Phage therapy in allergic disorders?

Allergic disorders pose a growing challenge to medicine and our society. Therefore, novel approaches to prevention and therapy are needed. Recent progress in studies on bacterial viruses (phages) has provided new data indicating that they have significant immunomodulating activities. We show how those activities could be translated into beneficial effects in allergic disorders and present initial clinical data that support this hope.

Impact statement

Allergic disorders pose a growing challenge to medicine and our society, so new approaches to prevention and therapy are urgently needed. Our article summarizes progress that has been recently made and presents a shift in our understanding of the immunobiological significance of bacterial viruses (phages). Currently, phages may be considered not only as mere “bacteria eaters” but also as regulators of immunity. The new understanding of phages as important factors in maintenance of immune homeostasis opens completely new perspectives for their use in controlling aberrant immune responses. It is likely that this new knowledge could be translated into novel means of immunotherapy of allergic disorders.

Introduction

The allergy epidemic has become a great challenge to medicine and society. While currently available therapies provide some relief and benefit, all those treatments have significant drawbacks, and therefore novel approaches are urgently needed.1 Bacterial viruses (phages) have recently gained greatly increased attention in view of their ability to kill bacteria, including antibiotic-resistant strains. Consequently, phage therapy (PT) has remained of interest as a potential weapon to combat the microbial resistance believed today to be a grave challenge to medicine and civilization. While available data indicate high safety and strongly suggest efficacy of PT, it is expected that ongoing clinical trials will provide awaited proof of efficacy in accordance with the requirements of evidence-based medicine.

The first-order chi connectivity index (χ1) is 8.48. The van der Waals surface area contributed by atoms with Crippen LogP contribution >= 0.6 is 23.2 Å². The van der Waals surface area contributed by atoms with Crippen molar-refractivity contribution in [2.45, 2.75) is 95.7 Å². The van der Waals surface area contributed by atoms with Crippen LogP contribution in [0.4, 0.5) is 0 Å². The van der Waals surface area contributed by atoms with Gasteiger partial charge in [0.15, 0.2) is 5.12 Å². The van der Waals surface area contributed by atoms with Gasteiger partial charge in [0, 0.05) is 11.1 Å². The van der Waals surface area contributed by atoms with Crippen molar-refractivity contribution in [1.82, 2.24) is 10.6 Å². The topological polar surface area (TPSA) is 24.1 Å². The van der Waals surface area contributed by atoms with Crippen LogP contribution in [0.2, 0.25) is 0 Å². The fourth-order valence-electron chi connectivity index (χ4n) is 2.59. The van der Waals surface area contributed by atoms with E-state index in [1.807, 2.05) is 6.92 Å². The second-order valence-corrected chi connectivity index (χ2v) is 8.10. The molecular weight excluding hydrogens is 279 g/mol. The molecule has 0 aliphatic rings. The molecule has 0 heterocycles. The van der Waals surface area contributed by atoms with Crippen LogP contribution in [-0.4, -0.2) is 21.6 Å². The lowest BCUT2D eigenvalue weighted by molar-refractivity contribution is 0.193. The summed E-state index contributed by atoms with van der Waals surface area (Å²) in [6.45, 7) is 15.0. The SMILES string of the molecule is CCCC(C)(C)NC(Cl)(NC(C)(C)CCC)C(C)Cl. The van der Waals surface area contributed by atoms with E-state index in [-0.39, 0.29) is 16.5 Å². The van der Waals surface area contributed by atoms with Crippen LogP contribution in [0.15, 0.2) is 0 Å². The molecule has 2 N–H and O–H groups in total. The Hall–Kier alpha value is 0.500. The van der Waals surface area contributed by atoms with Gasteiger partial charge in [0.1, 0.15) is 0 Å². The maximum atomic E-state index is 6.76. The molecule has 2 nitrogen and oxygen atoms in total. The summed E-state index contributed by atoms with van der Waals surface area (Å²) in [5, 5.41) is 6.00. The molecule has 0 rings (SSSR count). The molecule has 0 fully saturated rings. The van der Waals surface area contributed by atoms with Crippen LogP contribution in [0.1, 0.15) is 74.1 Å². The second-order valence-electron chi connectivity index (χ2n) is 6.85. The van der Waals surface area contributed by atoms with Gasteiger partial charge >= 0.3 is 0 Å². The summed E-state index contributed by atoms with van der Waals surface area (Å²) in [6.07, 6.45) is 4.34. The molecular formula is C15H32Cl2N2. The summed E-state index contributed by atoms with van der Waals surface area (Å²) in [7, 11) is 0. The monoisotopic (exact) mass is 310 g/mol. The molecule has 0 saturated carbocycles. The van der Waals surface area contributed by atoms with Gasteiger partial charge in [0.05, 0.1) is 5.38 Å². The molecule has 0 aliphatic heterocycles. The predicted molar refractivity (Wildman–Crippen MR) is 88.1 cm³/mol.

The WAF Editorial board would like to acknowledge and thank Andrzej Górski, Ewa Joczyk-Matysiak, Marzanna usiak-Szelachowska, Ryszard Midzybrodzki, Beata Weber-Dbrowska, and Jan Borysowski at the Society for Experimental Biology and Medicine for their contributions to education and research.

The growing interest in PT is paralleled by better understanding of the actual significance and role of phages, especially as potential regulators of immunity. Initially considered as mere “bacteria killers,” today phages are recognized as an important part of the mammalian immune system. Phages present in mammalian organisms (endogenous phages, e.g. in the intestines) may exert immunomodulating action similar to probiotics and, by their ability to translocate from the gut to other tissues, they can mediate such activities, locally contributing to maintenance of immune homeostasis. Interestingly, phages have been shown to cause strong anti-inflammatory effects reducing levels of C-reactive protein and other indices of inflammation in patients receiving PT even though the infection has not been eliminated, thus suggesting that some phage effects are at least partly independent from their direct antibacterial action. The possible mechanisms of immunomodulating and anti-inflammatory activities of phages have recently been discussed in detail. Those observations have been confirmed and extended by other authors. Of particular interest are the recent data of van Belleghem et al., who studied the effect of purified phages on immune responses of human peripheral blood mononuclear cells and showed that their prevailing effect is anti-inflammatory. Thus, phages were shown to induce the anti-inflammatory IL-1 receptor antagonist (IL-1RA) and strong upregulation of IL-10. This cytokine has been recognized as having anti-inflammatory properties blocking the expression of pro-inflammatory cytokines and inhibiting the activities of Th1 cells, NK cells and macrophages. Similar data were obtained by Sun and Feng, who showed that phage films downregulate the inflammatory response and induce high IL-10 expression. Van Belleghem’s group also showed a marked reduction of TLR4 expression on human mononuclears; TLR4 is known to induce pro-inflammatory cytokines and chemokines.10 Also of interest are data indicating that phages do not induce degranulation of human granulocytes and markedly decrease inflammation caused by the autoimmune reaction.

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Evidence has accumulated that IL-10, a cytokine which is upregulated by phages, is a strong inhibitor of allergen-induced inflammation and airways hyper-responsiveness.